Berlin, Germany • August 26, 1939
Serious discussions between the Nazi and Soviet regimes began secretly in late July 1939. On August 21 Germany announced that Foreign Minister Joachim von Ribbentrop had been invited to Moscow. Two days later the world learned that Ribbentrop and his Soviet counterpart, Vyacheslav Molotov, had initialed a nonaggression pact (Molotov-Ribbentrop Pact) between the hitherto antagonistic states.
With the Soviets now neutralized by treaty, Adolf Hitler ordered his attack on Poland, planned since late March 1939, to begin on this date in 1939. But at the last minute, on the evening of August 25, he hesitated. The British and French governments insisted they really would go to war with Germany if Poland were attacked—a mutual assistance pact had been signed that afternoon between Britain and Poland, a follow-up to a March 31 guarantee of Polish independence (though not, interestingly, Polish territorial integrity). Furthermore, Axis partner Benito Mussolini told Hitler that, notwithstanding their two-year-old bilateral military Pact of Steel, Italy would remain impartial in any war with Poland.
Faced with the prospect of taking on Britain, France, and Poland unaided, Hitler decided to avert war for the moment in favor of a full-court diplomatic press. A Swedish emissary, acting in a private capacity, shuttled between the German and British capitals with various proposals for a peaceful solution to Germany’s differences with Poland over the Polish land corridor and the ethnic German Danzig enclave (see map); both territories had been a part of pre-World War I Imperial Germany.
But the West’s last-minute hopes for a multilateral settlement were delusional. August’s shuttle diplomacy was essentially stall tactics designed to drive a wedge between Poland and its Western backers. The Poles must be shown thoroughly unreasonable by refusing to make concessions regarding an extraterritorial highway link (the Reichsautobahn Berlin-Koenigsberg) across the Corridor that would eliminate the need for Germans traveling between East Prussia and the rest of Germany to carry passports. Also, Hitler did not truly want Poland to accept his demand to hand over Danzig, whose forcible seizure he had been plotting since late 1938. Hitler rescheduled his invasion (Fall Weiss) for September 1. In his bones the scheming aggressor felt sure that the coming war would not spread beyond Poland’s borders.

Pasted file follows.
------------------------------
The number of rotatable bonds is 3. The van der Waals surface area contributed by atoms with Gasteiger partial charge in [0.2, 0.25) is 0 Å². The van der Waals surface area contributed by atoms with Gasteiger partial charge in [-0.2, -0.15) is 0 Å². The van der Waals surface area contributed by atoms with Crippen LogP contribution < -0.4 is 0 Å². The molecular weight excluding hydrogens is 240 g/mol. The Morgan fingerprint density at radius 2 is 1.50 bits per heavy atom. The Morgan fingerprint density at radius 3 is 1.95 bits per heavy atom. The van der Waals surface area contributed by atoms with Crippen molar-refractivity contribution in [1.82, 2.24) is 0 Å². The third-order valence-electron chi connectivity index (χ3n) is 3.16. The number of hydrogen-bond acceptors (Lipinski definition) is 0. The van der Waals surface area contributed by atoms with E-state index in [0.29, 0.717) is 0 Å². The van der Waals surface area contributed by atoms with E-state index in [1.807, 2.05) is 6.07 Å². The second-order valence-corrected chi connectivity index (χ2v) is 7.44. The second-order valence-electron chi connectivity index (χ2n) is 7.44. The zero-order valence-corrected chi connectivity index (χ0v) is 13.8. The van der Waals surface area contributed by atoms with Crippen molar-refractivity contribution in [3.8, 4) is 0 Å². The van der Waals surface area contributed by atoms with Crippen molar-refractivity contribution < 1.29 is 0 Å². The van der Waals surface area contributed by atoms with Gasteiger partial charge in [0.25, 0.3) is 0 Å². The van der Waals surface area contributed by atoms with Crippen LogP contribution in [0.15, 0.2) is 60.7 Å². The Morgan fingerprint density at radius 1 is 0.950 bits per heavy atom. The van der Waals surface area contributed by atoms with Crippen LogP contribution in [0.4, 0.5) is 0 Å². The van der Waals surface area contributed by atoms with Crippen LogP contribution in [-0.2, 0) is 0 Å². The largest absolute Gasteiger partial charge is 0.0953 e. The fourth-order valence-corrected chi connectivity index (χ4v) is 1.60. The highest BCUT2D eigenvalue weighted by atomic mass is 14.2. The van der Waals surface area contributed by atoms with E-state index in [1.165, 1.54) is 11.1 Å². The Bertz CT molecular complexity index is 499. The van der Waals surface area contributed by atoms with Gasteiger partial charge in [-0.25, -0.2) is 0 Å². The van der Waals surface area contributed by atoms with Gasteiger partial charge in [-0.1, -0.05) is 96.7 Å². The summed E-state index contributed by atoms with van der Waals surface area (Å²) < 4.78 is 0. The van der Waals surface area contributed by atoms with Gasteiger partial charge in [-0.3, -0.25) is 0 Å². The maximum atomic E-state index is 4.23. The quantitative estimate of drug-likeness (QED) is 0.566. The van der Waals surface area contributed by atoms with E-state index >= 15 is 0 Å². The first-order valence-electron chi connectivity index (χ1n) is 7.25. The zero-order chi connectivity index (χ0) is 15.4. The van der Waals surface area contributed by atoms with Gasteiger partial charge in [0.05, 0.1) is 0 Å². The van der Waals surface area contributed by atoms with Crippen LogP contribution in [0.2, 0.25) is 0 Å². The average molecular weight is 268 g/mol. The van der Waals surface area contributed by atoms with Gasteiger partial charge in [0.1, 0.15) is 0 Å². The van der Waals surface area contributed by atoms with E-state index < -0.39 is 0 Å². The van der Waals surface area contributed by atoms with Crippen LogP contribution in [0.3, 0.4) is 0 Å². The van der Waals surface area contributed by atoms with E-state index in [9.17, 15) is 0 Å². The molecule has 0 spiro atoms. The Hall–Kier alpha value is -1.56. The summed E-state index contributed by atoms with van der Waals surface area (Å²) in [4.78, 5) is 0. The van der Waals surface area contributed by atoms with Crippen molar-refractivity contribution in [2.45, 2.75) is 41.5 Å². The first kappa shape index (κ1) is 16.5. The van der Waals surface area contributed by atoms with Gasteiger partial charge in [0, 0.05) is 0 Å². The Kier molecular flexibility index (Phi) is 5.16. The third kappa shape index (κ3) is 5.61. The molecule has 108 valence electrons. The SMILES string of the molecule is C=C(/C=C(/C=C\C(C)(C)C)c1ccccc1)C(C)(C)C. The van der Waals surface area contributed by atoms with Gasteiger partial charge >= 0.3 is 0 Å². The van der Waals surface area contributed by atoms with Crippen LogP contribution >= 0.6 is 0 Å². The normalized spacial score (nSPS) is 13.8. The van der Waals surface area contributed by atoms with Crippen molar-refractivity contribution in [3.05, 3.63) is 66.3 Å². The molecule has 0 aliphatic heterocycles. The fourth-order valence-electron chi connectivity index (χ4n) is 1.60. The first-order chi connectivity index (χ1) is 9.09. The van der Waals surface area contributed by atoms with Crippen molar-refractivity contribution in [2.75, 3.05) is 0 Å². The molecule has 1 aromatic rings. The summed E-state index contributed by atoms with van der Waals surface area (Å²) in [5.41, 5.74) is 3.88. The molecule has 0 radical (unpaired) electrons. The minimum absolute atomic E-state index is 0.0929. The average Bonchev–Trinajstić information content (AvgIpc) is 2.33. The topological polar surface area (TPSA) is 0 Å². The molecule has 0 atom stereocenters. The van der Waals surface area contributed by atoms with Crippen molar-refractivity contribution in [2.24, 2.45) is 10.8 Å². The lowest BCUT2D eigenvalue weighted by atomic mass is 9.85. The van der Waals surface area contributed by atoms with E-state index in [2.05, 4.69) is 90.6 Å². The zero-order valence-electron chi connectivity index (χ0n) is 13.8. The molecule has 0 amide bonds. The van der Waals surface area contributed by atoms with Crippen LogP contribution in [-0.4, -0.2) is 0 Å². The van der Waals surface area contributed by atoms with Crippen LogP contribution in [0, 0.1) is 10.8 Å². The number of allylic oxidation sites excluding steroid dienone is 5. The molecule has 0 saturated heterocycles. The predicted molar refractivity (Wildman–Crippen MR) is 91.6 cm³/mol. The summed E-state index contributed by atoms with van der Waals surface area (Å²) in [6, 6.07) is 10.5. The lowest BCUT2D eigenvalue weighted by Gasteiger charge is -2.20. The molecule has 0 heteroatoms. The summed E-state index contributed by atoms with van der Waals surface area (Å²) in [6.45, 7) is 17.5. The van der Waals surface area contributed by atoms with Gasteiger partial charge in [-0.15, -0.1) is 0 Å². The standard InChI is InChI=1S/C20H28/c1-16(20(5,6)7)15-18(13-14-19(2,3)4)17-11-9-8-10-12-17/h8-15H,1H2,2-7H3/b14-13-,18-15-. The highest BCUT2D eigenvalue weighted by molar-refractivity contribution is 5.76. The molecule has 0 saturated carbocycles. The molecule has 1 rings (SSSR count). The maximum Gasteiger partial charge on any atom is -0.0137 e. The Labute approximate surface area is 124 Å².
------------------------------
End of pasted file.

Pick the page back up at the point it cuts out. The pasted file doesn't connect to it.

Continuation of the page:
The Polish Land Corridor and the “Free City of Danzig” (Present-Day Gdańsk) on the Eve of War
Above: Interwar land corridor to the Baltic Sea and the semi-autonomous “Free City of Danzig,” 1920–1939. Both creations were carved from former German territory (West Prussia’s central parts) so that newly independent Poland would not be dependent on German ports for its import/export trade. In May 1933 Hitler’s Nazi Party gained control of the Danzig Senate. Like the ethnic Germans in Czechoslovakia’s Sudetenland in the mid-1930s, Danzig’s largely ethnic German community strongly agitated to be incorporated into the Fatherland.
Left: Danzig’s then-Lutheran Supreme Parish Church of St. Mary’s (German, St. Marienkirche; Polish, Bazylika Mariacka) and the Flemish-inspired Green Gate (center of photo) built to serve as the formal residence of Polish monarchs. In 1224–1225 North German merchants from Luebeck established a presence in the area. Significant German influence appeared in the fourteenth century after the takeover of the city by the Teutonic Knights. In 1793 Danzig was annexed by the Kingdom of Prussia and became the capital of the German province of West Prussia. It remained a part of Germany until 1918, after which it was administered by a League of Nations commissioner and elected assembly. As a result of the Potsdam Agreement of 1945, Danzig (Gdańsk) became part of Poland.
Right: Danzig’s city hall (left in photograph) and St. Mary’s Church from the back. Begun in 1379, the Roman Catholic (formerly Lutheran) church is the largest brick church in the world. The church was badly damaged during the storming of Danzig city by the Red Army in March 1945. Reconstruction started in 1946, and the church was reconsecrated in 1955. Date of photograph is unknown.
Left: A interwar year view of Danzig’s River Mottlau (Polish, Motława) waterfront. In the distance is the Gothic double-tower Krantor Gate (1442–1444), the best-known symbol of German Danzig.
Right: Gdańsk’s Krantor Gate in 2010. In the Soviet assault on Danzig in early 1945, the medieval gate was severely damaged—brickwork smashed and the wooden portion that housed the port crane destroyed by fire. Between 1957 and 1959, the gate was rebuilt and today serves as the city’s marine museum.
Well-Done Amateur Video of Gdańsk (Danzig), Poland, as it Appeared in 2012